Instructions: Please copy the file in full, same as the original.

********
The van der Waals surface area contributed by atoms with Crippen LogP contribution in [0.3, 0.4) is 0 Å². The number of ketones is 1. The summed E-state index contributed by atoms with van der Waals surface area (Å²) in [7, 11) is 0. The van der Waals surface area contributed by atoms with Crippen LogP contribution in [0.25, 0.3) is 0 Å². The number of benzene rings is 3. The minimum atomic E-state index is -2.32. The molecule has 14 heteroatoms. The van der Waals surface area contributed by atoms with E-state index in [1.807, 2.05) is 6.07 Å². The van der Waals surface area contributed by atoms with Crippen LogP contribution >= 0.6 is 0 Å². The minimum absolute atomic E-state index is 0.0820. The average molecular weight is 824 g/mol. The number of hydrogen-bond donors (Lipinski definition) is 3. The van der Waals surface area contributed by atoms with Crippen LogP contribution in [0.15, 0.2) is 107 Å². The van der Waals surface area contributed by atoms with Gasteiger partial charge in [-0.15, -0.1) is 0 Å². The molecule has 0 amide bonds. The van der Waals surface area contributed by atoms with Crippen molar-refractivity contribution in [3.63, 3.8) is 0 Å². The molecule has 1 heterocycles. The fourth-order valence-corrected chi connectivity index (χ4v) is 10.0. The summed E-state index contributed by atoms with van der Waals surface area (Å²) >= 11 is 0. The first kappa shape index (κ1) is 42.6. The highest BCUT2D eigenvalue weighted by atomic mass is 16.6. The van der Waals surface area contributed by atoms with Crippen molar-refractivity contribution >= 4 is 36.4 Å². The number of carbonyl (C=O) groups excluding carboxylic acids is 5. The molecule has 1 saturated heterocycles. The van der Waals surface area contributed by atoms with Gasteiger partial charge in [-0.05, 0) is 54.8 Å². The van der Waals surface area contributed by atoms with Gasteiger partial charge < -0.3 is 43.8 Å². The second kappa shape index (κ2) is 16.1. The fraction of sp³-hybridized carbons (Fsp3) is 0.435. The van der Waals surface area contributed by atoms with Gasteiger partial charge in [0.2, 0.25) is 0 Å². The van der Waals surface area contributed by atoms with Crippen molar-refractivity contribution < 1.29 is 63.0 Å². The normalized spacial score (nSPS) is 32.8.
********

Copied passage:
The van der Waals surface area contributed by atoms with Crippen LogP contribution in [0.3, 0.4) is 0 Å². The number of ketones is 1. The summed E-state index contributed by atoms with van der Waals surface area (Å²) in [7, 11) is 0. The van der Waals surface area contributed by atoms with Crippen LogP contribution in [0.25, 0.3) is 0 Å². The number of benzene rings is 3. The minimum atomic E-state index is -2.32. The molecule has 14 heteroatoms. The van der Waals surface area contributed by atoms with E-state index in [1.807, 2.05) is 6.07 Å². The van der Waals surface area contributed by atoms with Crippen LogP contribution >= 0.6 is 0 Å². The minimum absolute atomic E-state index is 0.0820. The average molecular weight is 824 g/mol. The number of hydrogen-bond donors (Lipinski definition) is 3. The van der Waals surface area contributed by atoms with Crippen LogP contribution in [0.15, 0.2) is 107 Å². The van der Waals surface area contributed by atoms with Gasteiger partial charge in [-0.15, -0.1) is 0 Å². The molecule has 0 amide bonds. The van der Waals surface area contributed by atoms with Crippen molar-refractivity contribution in [3.63, 3.8) is 0 Å². The molecule has 1 heterocycles. The fourth-order valence-corrected chi connectivity index (χ4v) is 10.0. The summed E-state index contributed by atoms with van der Waals surface area (Å²) >= 11 is 0. The first kappa shape index (κ1) is 42.6. The highest BCUT2D eigenvalue weighted by atomic mass is 16.6. The van der Waals surface area contributed by atoms with Crippen molar-refractivity contribution >= 4 is 36.4 Å². The number of carbonyl (C=O) groups excluding carboxylic acids is 5. The molecule has 1 saturated heterocycles. The van der Waals surface area contributed by atoms with Gasteiger partial charge in [-0.05, 0) is 54.8 Å². The van der Waals surface area contributed by atoms with Gasteiger partial charge < -0.3 is 43.8 Å². The second kappa shape index (κ2) is 16.1. The fraction of sp³-hybridized carbons (Fsp3) is 0.435. The van der Waals surface area contributed by atoms with Gasteiger partial charge in [0.2, 0.25) is 0 Å². The van der Waals surface area contributed by atoms with Crippen molar-refractivity contribution < 1.29 is 63.0 Å². The normalized spacial score (nSPS) is 32.8.